Call her the gum scavenger. The human hair collector. The DNA sculptor. The Creators Project recently interviewed New York City artist Heather Dewey-Hagborg, who creates three-dimensional portraits of strangers' heads using DNA samples they've left behind in public: on gum, hair, cigarette butts, and fingernail clippings. Dewey-Hagborg, who considers her work a provocation on the theme of "genetic surveillance," works with a lab to extract DNA from the detritus and render it using facial modeling algorithms. These algorithms, and our understanding of the relationship between genes and facial features, are still quite crude: Geneticists can reliably identify a person's hair and eye color from their DNA but they're still largely stabbing in the dark when it comes to predicting features like nose shape and overall facial structure. (Dewey-Hagborg, who calls her project "Stranger Visions," told The Creators Project that her renderings are "very probabilistic.") Here are two examples of her recreations, including the artist with her self-portrait:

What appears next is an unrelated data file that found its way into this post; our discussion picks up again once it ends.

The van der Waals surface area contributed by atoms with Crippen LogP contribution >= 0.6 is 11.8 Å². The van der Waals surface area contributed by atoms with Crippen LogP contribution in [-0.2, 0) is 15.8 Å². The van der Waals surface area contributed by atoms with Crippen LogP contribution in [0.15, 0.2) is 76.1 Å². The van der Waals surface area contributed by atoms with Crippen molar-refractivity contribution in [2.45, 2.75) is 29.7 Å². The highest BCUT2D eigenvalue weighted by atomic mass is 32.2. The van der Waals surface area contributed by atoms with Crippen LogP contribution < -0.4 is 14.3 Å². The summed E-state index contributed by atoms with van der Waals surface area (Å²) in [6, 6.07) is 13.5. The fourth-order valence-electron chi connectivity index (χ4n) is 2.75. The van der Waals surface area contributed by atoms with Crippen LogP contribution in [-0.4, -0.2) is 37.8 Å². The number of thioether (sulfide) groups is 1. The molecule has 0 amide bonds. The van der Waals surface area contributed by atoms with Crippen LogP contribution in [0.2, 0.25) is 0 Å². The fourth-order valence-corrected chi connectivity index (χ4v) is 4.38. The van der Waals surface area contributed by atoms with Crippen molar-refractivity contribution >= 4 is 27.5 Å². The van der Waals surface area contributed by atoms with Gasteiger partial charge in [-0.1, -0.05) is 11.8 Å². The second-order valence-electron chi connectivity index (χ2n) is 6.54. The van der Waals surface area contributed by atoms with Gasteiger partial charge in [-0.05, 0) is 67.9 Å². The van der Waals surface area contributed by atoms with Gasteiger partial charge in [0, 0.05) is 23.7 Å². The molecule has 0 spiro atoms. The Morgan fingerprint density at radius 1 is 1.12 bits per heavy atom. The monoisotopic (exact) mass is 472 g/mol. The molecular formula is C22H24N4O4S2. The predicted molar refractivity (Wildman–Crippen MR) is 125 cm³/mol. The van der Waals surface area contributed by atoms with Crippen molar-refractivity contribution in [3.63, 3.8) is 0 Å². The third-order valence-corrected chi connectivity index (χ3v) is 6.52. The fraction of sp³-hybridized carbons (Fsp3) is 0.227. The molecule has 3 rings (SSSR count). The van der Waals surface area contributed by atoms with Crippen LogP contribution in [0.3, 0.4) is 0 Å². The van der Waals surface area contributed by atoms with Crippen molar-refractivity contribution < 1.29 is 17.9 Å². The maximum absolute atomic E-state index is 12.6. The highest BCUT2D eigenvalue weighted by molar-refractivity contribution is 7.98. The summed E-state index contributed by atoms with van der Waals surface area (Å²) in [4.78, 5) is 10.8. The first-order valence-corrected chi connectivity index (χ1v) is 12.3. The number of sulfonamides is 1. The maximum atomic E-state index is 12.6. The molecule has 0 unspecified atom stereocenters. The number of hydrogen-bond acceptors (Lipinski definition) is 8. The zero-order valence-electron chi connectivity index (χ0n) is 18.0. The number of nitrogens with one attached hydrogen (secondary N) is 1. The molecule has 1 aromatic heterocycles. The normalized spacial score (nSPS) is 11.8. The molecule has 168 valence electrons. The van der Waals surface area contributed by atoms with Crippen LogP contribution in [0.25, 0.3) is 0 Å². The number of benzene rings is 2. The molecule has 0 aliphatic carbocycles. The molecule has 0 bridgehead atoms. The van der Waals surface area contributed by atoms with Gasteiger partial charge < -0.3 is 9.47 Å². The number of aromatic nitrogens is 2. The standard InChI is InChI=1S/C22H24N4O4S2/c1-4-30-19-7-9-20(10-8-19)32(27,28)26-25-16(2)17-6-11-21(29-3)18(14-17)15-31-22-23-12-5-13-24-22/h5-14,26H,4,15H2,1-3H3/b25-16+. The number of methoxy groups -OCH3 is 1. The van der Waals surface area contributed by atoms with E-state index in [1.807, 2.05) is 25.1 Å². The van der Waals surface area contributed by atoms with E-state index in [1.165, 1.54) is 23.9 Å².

Images courtesy of Heather Dewey-Hagborg and Dan Phiffer
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